Humility realizes that everything is a gift from God.

“When God gives us some virtue, we must understand that it is only a loan and that He may take it away again, as indeed often happens, not without a wise providence” (234).

“The truth is that if we serve God with a lowly heart, He will succour us at length in our needs. But if we are not really humble, He will let us slip at every step, as they say, and He thus shows great kindness, for He does so to make us value His grace and thoroughly to realise that we possess nothing which we have not received” (235).

“A truly humble soul mistrusts its own good qualities: it believes in them more readily and values them more highly when it finds them in another” (239).

The strong should “remember what they used to feel while they were still weak, and should reflect that if they have improved it is not their own doing” (47).


With perseverance, we are guaranteed to win the battle.

“We ought to feel no doubt that, unless we allow ourselves to be defeated, we are sure to succeed” (139).

“Then take my advice; do not loiter on the road, but struggle manfully until you perish in the attempt, for you only came here for battle. Resolve firmly to die rather than miss the end of your journey” (121).

“How must one begin? I maintain that this is the chief point; in fact, that everything depends on people having a great and a most resolute determination never to halt until they reach their journey’s end, happen what may, whatever the consequences are, cost what it will, let who will blame them, whether they reach the goal or die on the road, or lose heart to bear the trials they encounter, or the earth itself goes to pieces beneath their feet” (125).

Perseverance is essential for prayer.

“It is essential, I think, to begin the practice of prayer with a firm resolution of persevering in it” (137).


Holy friendship seeks the highest good of the other, to see them “rich in virtue” (45).

“There is no thought of self in this affection; its only wish and care is to see its favourite enriched with divine graces” (43).

“They reflect whether this cross is good for their friend’s soul and whether it increases her virtue; they watch how she bears it; begging God to give her patience, that she may merit by her trials” (44).

Holy friendship is very helpful to grow in holiness.

“The company of God’s friends is a good way of keeping near Him: it is of the greatest advantage, as I know from experience; for, after God Himself, I owe it to such persons that I am not in hell. I was most anxious that they should intercede for me with God, and used to beg them to do so” (46).

“It is a great sign of love to relieve others of their labour in the offices of the convent and to take it on ourselves, also to rejoice and to thank God for our sisters’ spiritual progress as if it were our own” (49).

Obedience & Doing God’s Will

“My whole aim in writing this book has been to incite us to yield ourselves entirely to our Creator, to submit our will to His, and to detach ourselves from all created things” (193).

“The one thing which by the grace of God we can do is to utterly resign our will to His: all else only hinders the soul that He has raised to this state: humility alone can help us here, and that not a humility won by means of our intellect but one gained by a pure intuition of the truth by which we perceive, in an instant, our own nothingness and the greatness of God with greater clearness than we could have learnt in many years by the use of our reason” (195-6).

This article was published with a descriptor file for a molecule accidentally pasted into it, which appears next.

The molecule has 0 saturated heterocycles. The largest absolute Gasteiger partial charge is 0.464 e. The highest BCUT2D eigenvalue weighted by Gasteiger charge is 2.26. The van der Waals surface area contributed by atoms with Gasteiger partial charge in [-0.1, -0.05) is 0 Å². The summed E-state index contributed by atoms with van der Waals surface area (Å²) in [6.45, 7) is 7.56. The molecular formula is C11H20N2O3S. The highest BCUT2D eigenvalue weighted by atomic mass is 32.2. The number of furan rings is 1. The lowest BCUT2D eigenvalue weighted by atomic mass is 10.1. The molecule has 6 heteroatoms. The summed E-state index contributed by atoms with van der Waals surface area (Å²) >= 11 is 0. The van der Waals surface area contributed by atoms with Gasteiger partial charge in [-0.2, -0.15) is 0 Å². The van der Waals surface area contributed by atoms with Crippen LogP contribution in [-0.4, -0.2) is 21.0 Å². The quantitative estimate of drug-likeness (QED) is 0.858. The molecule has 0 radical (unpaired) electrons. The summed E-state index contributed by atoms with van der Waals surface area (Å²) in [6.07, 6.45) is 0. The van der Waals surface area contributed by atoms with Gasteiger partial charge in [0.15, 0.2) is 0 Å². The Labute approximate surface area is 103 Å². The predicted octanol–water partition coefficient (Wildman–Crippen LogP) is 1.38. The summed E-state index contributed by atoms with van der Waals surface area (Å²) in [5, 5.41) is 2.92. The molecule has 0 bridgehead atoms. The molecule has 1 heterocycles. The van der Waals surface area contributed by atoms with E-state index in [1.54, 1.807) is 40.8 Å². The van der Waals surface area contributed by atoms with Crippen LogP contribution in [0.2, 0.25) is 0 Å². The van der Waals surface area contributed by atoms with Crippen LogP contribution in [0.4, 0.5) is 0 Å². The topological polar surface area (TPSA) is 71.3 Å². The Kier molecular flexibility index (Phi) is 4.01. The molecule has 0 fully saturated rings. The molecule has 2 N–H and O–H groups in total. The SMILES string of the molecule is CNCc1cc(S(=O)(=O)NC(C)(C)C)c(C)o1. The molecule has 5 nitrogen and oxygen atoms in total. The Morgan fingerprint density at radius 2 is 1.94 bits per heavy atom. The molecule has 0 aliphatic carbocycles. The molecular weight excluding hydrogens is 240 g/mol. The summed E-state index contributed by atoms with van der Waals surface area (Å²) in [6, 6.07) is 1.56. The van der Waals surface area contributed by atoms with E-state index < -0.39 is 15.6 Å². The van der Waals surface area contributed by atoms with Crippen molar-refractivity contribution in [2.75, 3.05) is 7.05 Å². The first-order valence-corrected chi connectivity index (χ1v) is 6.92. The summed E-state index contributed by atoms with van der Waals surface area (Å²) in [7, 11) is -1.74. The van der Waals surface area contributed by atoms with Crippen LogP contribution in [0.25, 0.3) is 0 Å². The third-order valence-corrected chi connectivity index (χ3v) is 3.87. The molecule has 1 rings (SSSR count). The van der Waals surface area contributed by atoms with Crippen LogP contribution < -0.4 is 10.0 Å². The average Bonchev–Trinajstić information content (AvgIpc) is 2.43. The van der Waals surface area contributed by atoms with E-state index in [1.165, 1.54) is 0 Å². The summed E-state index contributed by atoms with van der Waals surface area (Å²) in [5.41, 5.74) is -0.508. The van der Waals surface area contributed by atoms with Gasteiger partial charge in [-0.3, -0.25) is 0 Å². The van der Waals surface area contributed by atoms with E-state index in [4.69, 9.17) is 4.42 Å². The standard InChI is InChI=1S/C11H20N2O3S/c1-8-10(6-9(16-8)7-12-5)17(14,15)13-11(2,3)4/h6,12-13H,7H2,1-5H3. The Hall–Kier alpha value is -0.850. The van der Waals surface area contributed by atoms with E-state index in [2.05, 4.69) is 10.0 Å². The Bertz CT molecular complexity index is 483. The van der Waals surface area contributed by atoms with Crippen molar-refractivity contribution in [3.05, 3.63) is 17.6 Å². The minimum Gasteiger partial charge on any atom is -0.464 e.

“You need not fear that He will give you riches, or pleasures, or great honours, or any earthly good—His love for you is not so lukewarm—He places a higher value on your gift and wishes to reward you generously, since He has given you His kingdom even in this life. Would you like to see how He treats those who make this petition unreservedly? Ask His glorious Son, Who in the garden uttered it truthfully and resolutely. See whether the will of God was not accomplished in the trials, the sufferings, the insults, and the persecutions sent Him, until at last His life was ended on the cross. Thus you see, daughters, what God gave to Him He loved best: this shows what His will means. These are His gifts in this world, and He grants them in proportion to His affection for us. To souls He cherishes most He gives more—and fewer to those less dear to Him, according to their courage and the love He sees they bear Him. For fervent love can suffer much for Him, while tepidity will endure but little. For my part, I believe that our love is the measure of the cross we can bear” (191-2).

“let not the promises you made to so great a God be only words of empty compliment, but force yourselves to suffer whatever God wishes” (192).

“What power, sisters, lies in this gift of the will! Made with full determination, it is able to draw the Almighty to become one with our baseness and to transform us into Himself, thus uniting the creature with its Creator” (194).

“We sinners have so accustomed ourselves and our thoughts to run after pleasure (or pain, as it might more fitly be called), that the poor soul no longer understands itself, and needs many stratagems to make it stay with its Bridegroom; yet, unless we succeed in doing this, we shall accomplish nothing” (153).